October 03, 2005

What's Good (tarrying with the negative)

Instead of taking cheap shots at Kanye West (and implicitly at Kanye West fans, since what's really annoying isn't his total lack of conviction but the fact that said lukewarm temperature is exactly what makes him a convenient love object for lovers of big beats who wish to be free of almost everything that makes hip-hop a problematic category), can I take a cheap shot at Thomas Bartlett?

I do not know this personage but he writes a column for Salon in which are posted links to songs and videos. So far so good, and as for those who complain that the column's tastes are slanted absurdly toward a post-indie quasi-obscurantist mildly-quirkcore lilywhite taste, well, it is after all a Salon music column: what did you expect, and let me know when Tikkun climbs on the M.O.P. bandwagon. Moreover, I am grateful for every Salon music piece that isn't about Bob Dylan (speaking of which: oh come off it. Eveyone hates Boomers. The thing is, they weren't the conspiratorial force driving Bob Dylan '63, and to confuse Dylan-worship with the aesthetic object of, say, "Masters of War" is drivel. I'm all for blaming Boomers, and what they should be blamed for is clinging to the particular story of "enduring genius" when what they mean is "enduring demographic omnipotence"; or, even more absurd, dreaming the tale of "genius recovered"; one can see why this would be a salutary delusion for a nation of sixty-year olds nervously watching their own world-historical relevance fade in the rear-view, leaving nothing but masturbatory fantasies starring a cherry Mustang and Norah Jones. No, really, after being lost since "the Sixties," you can just get it back and show those whippersnappers how it's done! Dylan's ubiquity, the hysterical celebration of a particular narrative these things should not be tolerated, we should admit that the last, um, thirty albums are really not up to the snuff that ran out in, I dunno, '67 or '75, we should enjoy the couple good songs since then just like we enjoy the handful of good Elvis songs after Punch the Clock, the couple good Elliott songs after Figure 8. But none of that can really make "Visions of Johanna"" suck, right?)

No, the problem with the column is not its taste. It is that this gentleman (I assume) writes little sentences along with each recommendation and they are the most offensively wooden, hobbled sentences I have encountered in the uneven field of music writing. Here is but a little example: "The video for the title song off of Gretchen Wilson's new album, "All Jacked Up" revels in many things, chief among them the subtle glories of abusing as much alcohol as possible." This isn't inaccurate (who would care?); it's just unpleasant to read. If given just 31 words to mention Gretchen Wilson, surely almost any 31 words are better than this. First off, might we cut it down to 30 by changing "off of" to "off" or "of" or "from," any of which would mean the exact same thing, be less awkward, and free up a word later. But why wouldn't one just write, say, "All Jacked Up," the title-track video for Gretchen Wilson's second release.... I'm not saying this is Proust; it just says the same thing, actually more, with 20% fewer words, saving an ungainly preposition along the way.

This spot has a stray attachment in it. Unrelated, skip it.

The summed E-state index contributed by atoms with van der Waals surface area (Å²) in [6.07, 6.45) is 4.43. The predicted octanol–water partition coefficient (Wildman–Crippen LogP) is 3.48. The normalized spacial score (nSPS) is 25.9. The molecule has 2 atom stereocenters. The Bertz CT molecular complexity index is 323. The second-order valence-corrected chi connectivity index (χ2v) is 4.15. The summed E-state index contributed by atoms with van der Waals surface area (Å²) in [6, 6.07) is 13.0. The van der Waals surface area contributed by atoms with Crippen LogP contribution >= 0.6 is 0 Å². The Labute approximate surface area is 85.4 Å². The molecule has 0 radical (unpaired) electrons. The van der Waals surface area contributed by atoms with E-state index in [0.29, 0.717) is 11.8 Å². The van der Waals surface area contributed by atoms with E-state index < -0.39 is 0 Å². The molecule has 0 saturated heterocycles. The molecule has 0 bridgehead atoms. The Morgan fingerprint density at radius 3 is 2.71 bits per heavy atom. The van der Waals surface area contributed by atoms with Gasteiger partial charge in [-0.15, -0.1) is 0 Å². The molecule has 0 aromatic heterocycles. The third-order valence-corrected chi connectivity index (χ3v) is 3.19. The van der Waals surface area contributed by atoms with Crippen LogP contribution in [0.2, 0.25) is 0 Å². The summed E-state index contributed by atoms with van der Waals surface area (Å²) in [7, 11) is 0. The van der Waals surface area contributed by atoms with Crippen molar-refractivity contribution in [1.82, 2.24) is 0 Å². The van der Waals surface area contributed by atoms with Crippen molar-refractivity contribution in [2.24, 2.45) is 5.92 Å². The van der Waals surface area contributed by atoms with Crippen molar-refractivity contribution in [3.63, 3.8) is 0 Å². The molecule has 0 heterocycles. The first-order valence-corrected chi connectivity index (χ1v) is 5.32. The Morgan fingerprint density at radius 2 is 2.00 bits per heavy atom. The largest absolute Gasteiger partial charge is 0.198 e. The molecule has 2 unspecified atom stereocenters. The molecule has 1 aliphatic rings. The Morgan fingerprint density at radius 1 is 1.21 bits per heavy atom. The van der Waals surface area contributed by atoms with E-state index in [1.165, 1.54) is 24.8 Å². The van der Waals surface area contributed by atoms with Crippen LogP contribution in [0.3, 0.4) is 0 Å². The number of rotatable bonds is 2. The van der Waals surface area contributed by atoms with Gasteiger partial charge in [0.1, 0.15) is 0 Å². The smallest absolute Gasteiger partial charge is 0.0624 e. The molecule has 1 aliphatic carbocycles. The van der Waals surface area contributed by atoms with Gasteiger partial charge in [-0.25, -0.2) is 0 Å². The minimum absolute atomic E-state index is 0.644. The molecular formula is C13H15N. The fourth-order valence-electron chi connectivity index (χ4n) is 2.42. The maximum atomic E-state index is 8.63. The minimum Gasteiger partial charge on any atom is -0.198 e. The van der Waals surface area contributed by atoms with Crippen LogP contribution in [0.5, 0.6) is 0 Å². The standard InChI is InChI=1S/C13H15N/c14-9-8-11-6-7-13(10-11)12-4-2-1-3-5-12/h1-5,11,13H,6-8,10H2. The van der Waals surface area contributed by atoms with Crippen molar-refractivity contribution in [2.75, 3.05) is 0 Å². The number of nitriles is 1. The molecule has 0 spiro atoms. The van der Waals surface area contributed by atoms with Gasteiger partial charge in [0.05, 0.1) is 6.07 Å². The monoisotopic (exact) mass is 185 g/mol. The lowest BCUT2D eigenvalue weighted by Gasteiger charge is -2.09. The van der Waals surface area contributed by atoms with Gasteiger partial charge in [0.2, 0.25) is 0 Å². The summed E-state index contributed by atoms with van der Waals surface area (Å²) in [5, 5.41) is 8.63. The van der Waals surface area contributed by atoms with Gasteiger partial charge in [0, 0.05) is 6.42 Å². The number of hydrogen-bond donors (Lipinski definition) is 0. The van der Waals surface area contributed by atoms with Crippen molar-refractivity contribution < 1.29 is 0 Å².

So what? Yeah, so what. If it doesn't annoy you to read prose like that, you're just easygoing. Or not a reader. Or expecting to live forever. But I haven't even gotten to my real concern here: the concluding phrase "the subtle glories of abusing as much alcohol as possible." He can't mean it literally; is that...an attempt at irony? Is the entire purpose of the adjective "subtle" just to point up that what's being described is not, in fact, subtle? Doesn't one move past that level of compositional, er, subtlety around sophomore year? But even if you decided that this was to be your move, to bring some flavor to your prose to be in fact the only thing in the entire passage which is not dully and unpleasantly quasi-informational even if you decide to go with that, why would you then render it even more inept by saying "abusing"? That word sets the moral tone for the sentence; it serves to make sure that nobody misunderstands that elegant irony-move you just made three words back. Isn't "subtle" and one-shot irony in general only interesting, if at all, because the literal meaning that's being implicitly reversed is at least a possibility? Doesn't irony produce whatever slim affective frisson in the reader by posing the literal and contextual meanings of the phrase against each other in a kind of balance which shifts over the course of the passage?

This would annoy me less if I didn't know three dozen talented, interesting, competent and underemployed music writers right now, any one of whom could fake Thomas Bartlett's taste without insulting the reader, the vocation, and the very concept of prose itself.

Posted by jane at October 3, 2005 08:42 AM | TrackBack